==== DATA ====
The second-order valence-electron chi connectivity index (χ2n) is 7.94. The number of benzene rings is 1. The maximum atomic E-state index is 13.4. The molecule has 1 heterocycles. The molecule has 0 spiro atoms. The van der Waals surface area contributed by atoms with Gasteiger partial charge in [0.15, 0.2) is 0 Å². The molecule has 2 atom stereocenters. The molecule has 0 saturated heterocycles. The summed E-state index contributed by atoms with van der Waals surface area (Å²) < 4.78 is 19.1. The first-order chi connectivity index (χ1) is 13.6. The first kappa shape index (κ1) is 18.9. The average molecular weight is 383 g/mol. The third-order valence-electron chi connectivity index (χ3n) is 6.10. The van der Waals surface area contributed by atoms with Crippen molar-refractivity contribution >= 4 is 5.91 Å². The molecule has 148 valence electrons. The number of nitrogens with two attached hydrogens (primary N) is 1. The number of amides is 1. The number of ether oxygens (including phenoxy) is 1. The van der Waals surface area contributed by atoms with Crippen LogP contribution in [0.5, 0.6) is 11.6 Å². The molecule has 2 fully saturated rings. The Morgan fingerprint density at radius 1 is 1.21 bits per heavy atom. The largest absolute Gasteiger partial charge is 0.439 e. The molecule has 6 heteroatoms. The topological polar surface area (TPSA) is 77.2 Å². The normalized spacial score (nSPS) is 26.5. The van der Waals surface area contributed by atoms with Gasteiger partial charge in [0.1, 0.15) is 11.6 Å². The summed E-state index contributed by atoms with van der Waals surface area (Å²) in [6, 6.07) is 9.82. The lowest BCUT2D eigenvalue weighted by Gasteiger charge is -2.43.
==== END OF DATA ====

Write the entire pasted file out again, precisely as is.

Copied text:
The second-order valence-electron chi connectivity index (χ2n) is 7.94. The number of benzene rings is 1. The maximum atomic E-state index is 13.4. The molecule has 1 heterocycles. The molecule has 0 spiro atoms. The van der Waals surface area contributed by atoms with Gasteiger partial charge in [0.15, 0.2) is 0 Å². The molecule has 2 atom stereocenters. The molecule has 0 saturated heterocycles. The summed E-state index contributed by atoms with van der Waals surface area (Å²) < 4.78 is 19.1. The first-order chi connectivity index (χ1) is 13.6. The first kappa shape index (κ1) is 18.9. The average molecular weight is 383 g/mol. The third-order valence-electron chi connectivity index (χ3n) is 6.10. The van der Waals surface area contributed by atoms with Crippen molar-refractivity contribution >= 4 is 5.91 Å². The molecule has 148 valence electrons. The number of nitrogens with two attached hydrogens (primary N) is 1. The number of amides is 1. The number of ether oxygens (including phenoxy) is 1. The van der Waals surface area contributed by atoms with Crippen LogP contribution in [0.5, 0.6) is 11.6 Å². The molecule has 2 fully saturated rings. The Morgan fingerprint density at radius 1 is 1.21 bits per heavy atom. The largest absolute Gasteiger partial charge is 0.439 e. The molecule has 6 heteroatoms. The topological polar surface area (TPSA) is 77.2 Å². The normalized spacial score (nSPS) is 26.5. The van der Waals surface area contributed by atoms with Gasteiger partial charge in [0.1, 0.15) is 11.6 Å². The summed E-state index contributed by atoms with van der Waals surface area (Å²) in [6, 6.07) is 9.82. The lowest BCUT2D eigenvalue weighted by Gasteiger charge is -2.43.